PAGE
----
Speaker 1:

That's amazing. Now, what type of clients do you attract? Like who, yeah, who sees this, and they're like that's for me.

Speaker 2:

That is a great question. I think inherently it is very like intuitive people. It's people who you know are either like they're, you know, body aware enough to know a couple of things, usually that they need help in their fitness process or their wellness process and that there's absolutely no shame in that. I feel like DC, especially, is a very fast paced town. It's very go, go, go, and we like to give people a space where, kind of like I was saying, they can do, they can focus on multiple parts of their wellness and their fitness, and it doesn't always need to be go, go, go high impact. You can also slow things down and really just focus on what feels good to you and what is really benefiting your health. And I think inherently that it takes a lot of intuition and it takes a lot of self-awareness. I mean, that's not an easy thing to have. So I think inherently we do kind of attract that particular type of person and then also, just like, more specifically, we work with a couple of different niches.

Speaker 2:

Part of my story is that I ended up leaving the dance world in my early 20s, like, and I had thought my whole life that I was going to go pro, but I left because of chronic injuries and it wasn't until I was in my mid 20s that I ended up getting diagnosed with a kind of a functional movement disorder.

Speaker 2:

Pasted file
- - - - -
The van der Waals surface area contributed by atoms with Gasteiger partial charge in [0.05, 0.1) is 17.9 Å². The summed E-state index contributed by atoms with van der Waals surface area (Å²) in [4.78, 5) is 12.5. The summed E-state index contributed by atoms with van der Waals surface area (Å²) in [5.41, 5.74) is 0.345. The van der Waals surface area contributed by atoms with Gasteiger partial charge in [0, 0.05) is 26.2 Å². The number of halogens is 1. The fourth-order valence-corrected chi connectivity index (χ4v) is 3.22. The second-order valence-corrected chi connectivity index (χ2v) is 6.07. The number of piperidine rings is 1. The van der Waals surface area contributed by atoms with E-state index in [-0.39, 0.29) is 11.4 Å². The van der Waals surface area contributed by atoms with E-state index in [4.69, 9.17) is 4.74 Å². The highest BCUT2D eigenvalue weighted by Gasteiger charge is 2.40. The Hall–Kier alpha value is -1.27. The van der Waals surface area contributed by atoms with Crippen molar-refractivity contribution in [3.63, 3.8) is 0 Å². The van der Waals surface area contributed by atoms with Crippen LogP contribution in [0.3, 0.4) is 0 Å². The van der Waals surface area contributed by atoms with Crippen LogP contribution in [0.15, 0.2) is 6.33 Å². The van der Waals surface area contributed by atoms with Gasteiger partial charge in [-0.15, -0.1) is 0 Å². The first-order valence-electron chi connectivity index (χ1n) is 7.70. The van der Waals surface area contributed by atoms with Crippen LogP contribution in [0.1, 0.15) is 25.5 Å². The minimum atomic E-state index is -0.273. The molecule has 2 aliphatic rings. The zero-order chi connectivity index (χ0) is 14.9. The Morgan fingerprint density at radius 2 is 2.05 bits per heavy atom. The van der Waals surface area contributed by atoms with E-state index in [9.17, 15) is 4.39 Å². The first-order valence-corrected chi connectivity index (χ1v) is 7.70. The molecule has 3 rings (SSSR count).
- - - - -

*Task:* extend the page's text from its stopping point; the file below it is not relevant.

It's a genetic disorder called hypermobility spectrum disorder and it turns out it's this very like weird niche, just kind of movement disorder, where your joints move in really big ranges of motion but it can cause a lot of pain and come with a whole host of kind of other just like functional issues. So I honestly started just kind of naturally gearing towards working with this specific niche from my own personal experience and also recognizing that when you have this particular disorder it does require a little bit of creativity to be able to put together movement sequences and exercises and knowing that again, like someone might be walking in with years worth of chronic pain history or movement issues because of this movement disorder and we get to kind of figure out how to help them move forward from there. So that's one space we also do love to work with prenatal, postpartum moms.

Speaker 1:

That sounds very new and dear to you, do you?

Speaker 2:

love that. I do not personally have kids, but we love we have had a lot of line method. Babies pop through the studio.

Speaker 1:

Hopefully not in the studio.

Speaker 2:

No well only when they come in swaddled. Because we do get to meet them but no, they're not working out with us yet.

Speaker 1:

I met like no deliveries.

Speaker 2: